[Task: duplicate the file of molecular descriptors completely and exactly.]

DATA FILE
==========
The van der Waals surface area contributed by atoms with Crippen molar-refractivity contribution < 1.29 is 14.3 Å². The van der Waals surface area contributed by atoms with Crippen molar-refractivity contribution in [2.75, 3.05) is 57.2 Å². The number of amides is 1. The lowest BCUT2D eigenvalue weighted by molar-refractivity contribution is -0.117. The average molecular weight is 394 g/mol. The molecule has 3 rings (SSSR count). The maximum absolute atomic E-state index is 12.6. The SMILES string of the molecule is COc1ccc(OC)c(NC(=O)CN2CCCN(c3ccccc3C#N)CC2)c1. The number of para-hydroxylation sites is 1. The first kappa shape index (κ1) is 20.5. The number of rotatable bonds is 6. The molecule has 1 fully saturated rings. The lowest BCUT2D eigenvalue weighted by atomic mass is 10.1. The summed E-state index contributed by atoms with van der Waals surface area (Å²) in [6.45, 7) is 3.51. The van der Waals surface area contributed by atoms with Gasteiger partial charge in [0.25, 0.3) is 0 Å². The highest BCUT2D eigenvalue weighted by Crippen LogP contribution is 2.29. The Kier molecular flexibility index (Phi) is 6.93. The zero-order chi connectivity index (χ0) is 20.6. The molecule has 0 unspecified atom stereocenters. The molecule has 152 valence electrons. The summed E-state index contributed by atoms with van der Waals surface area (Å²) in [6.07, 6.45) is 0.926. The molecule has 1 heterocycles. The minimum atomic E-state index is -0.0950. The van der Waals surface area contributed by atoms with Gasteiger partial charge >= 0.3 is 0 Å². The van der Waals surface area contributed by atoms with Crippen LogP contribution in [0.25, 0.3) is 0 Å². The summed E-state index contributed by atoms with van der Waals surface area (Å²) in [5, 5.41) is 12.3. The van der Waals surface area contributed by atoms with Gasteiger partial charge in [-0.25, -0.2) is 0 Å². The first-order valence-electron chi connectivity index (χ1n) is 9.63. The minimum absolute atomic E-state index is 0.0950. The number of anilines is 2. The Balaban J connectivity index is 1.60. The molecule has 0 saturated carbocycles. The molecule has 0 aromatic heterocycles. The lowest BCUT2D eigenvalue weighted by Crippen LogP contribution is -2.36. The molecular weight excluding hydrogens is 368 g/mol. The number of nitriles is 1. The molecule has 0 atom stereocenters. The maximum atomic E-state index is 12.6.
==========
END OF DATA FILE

The van der Waals surface area contributed by atoms with Crippen molar-refractivity contribution < 1.29 is 14.3 Å². The van der Waals surface area contributed by atoms with Crippen molar-refractivity contribution in [2.75, 3.05) is 57.2 Å². The number of amides is 1. The lowest BCUT2D eigenvalue weighted by molar-refractivity contribution is -0.117. The average molecular weight is 394 g/mol. The molecule has 3 rings (SSSR count). The maximum absolute atomic E-state index is 12.6. The SMILES string of the molecule is COc1ccc(OC)c(NC(=O)CN2CCCN(c3ccccc3C#N)CC2)c1. The number of para-hydroxylation sites is 1. The first kappa shape index (κ1) is 20.5. The number of rotatable bonds is 6. The molecule has 1 fully saturated rings. The lowest BCUT2D eigenvalue weighted by atomic mass is 10.1. The summed E-state index contributed by atoms with van der Waals surface area (Å²) in [6.45, 7) is 3.51. The van der Waals surface area contributed by atoms with Gasteiger partial charge in [0.25, 0.3) is 0 Å². The highest BCUT2D eigenvalue weighted by Crippen LogP contribution is 2.29. The Kier molecular flexibility index (Phi) is 6.93. The zero-order chi connectivity index (χ0) is 20.6. The molecule has 0 unspecified atom stereocenters. The molecule has 152 valence electrons. The summed E-state index contributed by atoms with van der Waals surface area (Å²) in [6.07, 6.45) is 0.926. The molecule has 1 heterocycles. The minimum atomic E-state index is -0.0950. The van der Waals surface area contributed by atoms with Gasteiger partial charge >= 0.3 is 0 Å². The van der Waals surface area contributed by atoms with Crippen LogP contribution in [0.25, 0.3) is 0 Å². The summed E-state index contributed by atoms with van der Waals surface area (Å²) in [5, 5.41) is 12.3. The van der Waals surface area contributed by atoms with Gasteiger partial charge in [-0.25, -0.2) is 0 Å². The first-order valence-electron chi connectivity index (χ1n) is 9.63. The minimum absolute atomic E-state index is 0.0950. The number of anilines is 2. The Balaban J connectivity index is 1.60. The molecule has 0 saturated carbocycles. The molecule has 0 aromatic heterocycles. The lowest BCUT2D eigenvalue weighted by Crippen LogP contribution is -2.36. The molecular weight excluding hydrogens is 368 g/mol. The number of nitriles is 1. The molecule has 0 atom stereocenters. The maximum atomic E-state index is 12.6.